This morning I spent a couple of hours at the local Hotlips Pizza for a writing workshop. This event is held in the morning on the third Thursday and last Sunday of each month (no Sunday workshops in November or December) and is a chance to “experience the transformative power of writing in community” and to support Write Around Portland with a donation ($10-30 sliding scale). See http://www.writearound.org/events/events.html for more information.
About twenty people attended. The structure of the workshop was that we were given a series of writing prompts and then a few minutes to write on each, after which those who wanted to could read their pieces aloud, then the floor was opened for reactions. Only positive comments were allowed — this was an exercise in energizing writers rather than improving writing. Each excercise included two or three different prompts to choose from, and we were encouraged to write whatever we wanted without worry, apology, or fear of rejection.
The writing here was much different from what I usually encounter on the printed page or in critique groups. It was all raw, first-draft stuff, of course, but everyone who chose to read what they’d written had prose that was not only coherent but sometimes brilliant. The big difference was that everyone except me seemed to be coming from a modern-fiction, slice-of-life, or personal-memoir background. Some of the pieces seemed autobiographical, others were clearly completely fictional, but there was a lot more focus on emotion, memory, and poetic language (example: “the blue sky hanging in acres above the yellow leaves”) than I have in my own work or am used to seeing in SF. My own stuff seemed commercial — plotty, slick, and facile — by comparison with the best of these. Not that this is a bad thing, but it’s useful for me to be exposed to completely different kinds of writing every once in a while.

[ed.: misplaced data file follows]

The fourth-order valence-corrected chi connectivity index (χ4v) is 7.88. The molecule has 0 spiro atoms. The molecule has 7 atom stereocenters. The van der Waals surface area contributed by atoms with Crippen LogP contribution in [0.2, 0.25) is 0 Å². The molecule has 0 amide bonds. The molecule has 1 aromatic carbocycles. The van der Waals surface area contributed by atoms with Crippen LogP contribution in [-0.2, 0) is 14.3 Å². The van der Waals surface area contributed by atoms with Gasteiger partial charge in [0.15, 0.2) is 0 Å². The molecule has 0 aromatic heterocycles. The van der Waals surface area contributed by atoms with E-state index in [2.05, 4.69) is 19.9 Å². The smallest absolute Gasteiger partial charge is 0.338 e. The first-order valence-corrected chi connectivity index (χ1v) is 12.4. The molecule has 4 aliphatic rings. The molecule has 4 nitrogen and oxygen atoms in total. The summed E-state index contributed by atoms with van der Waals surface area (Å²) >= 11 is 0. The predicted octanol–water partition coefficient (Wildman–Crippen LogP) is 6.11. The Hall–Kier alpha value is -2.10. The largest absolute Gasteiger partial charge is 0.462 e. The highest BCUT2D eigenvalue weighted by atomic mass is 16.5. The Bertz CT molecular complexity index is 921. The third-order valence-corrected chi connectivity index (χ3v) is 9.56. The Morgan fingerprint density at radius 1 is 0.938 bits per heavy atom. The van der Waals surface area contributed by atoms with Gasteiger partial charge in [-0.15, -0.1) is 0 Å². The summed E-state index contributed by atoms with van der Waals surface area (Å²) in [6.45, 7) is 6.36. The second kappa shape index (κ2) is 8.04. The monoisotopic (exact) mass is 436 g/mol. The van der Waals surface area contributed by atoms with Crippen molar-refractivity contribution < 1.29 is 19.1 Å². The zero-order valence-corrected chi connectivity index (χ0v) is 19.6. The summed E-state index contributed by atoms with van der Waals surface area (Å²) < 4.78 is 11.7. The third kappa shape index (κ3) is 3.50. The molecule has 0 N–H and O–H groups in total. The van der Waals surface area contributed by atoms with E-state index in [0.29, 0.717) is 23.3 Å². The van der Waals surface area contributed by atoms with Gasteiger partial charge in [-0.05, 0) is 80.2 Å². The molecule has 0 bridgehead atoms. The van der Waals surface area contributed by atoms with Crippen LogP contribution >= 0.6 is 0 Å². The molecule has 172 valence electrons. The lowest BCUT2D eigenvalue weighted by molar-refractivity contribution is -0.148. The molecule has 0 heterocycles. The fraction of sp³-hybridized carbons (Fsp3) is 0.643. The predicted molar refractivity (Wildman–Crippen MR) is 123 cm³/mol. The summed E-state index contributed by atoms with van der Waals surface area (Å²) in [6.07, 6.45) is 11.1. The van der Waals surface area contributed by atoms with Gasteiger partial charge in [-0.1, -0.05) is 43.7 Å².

Here, for the record, is what I wrote, with the prompts:
“On the street where I live…”, 3 minutes:
On the street where I live, there is this enormous tree. I mean, it’s really huge — you can see it on Google Maps. I don’t know what kind of tree it is (probably a maple) or how long it’s been there, but the neighborhood dates from 1913 and I assume it was there before then. I imagine it as a full-grown but still young tree on this street of fresh new bungalows, right before WWI when Portland was young and new. It was here when the Titanic went down.
“Everyone knows him as…”, 8 minutes:
Everyone knows him as Devin. It’s a name he picked for himself when he came to this place, cold hungry lonely crying, not wanting to be himself any more. It’s a new opportunity, he tells himself, but it’s still a bitch — scrambling for work, never more than half a step away from homelessness, balancing necessities against absolutes, riding the float on his skinny little bank account. Then comes the day he finds the wallet.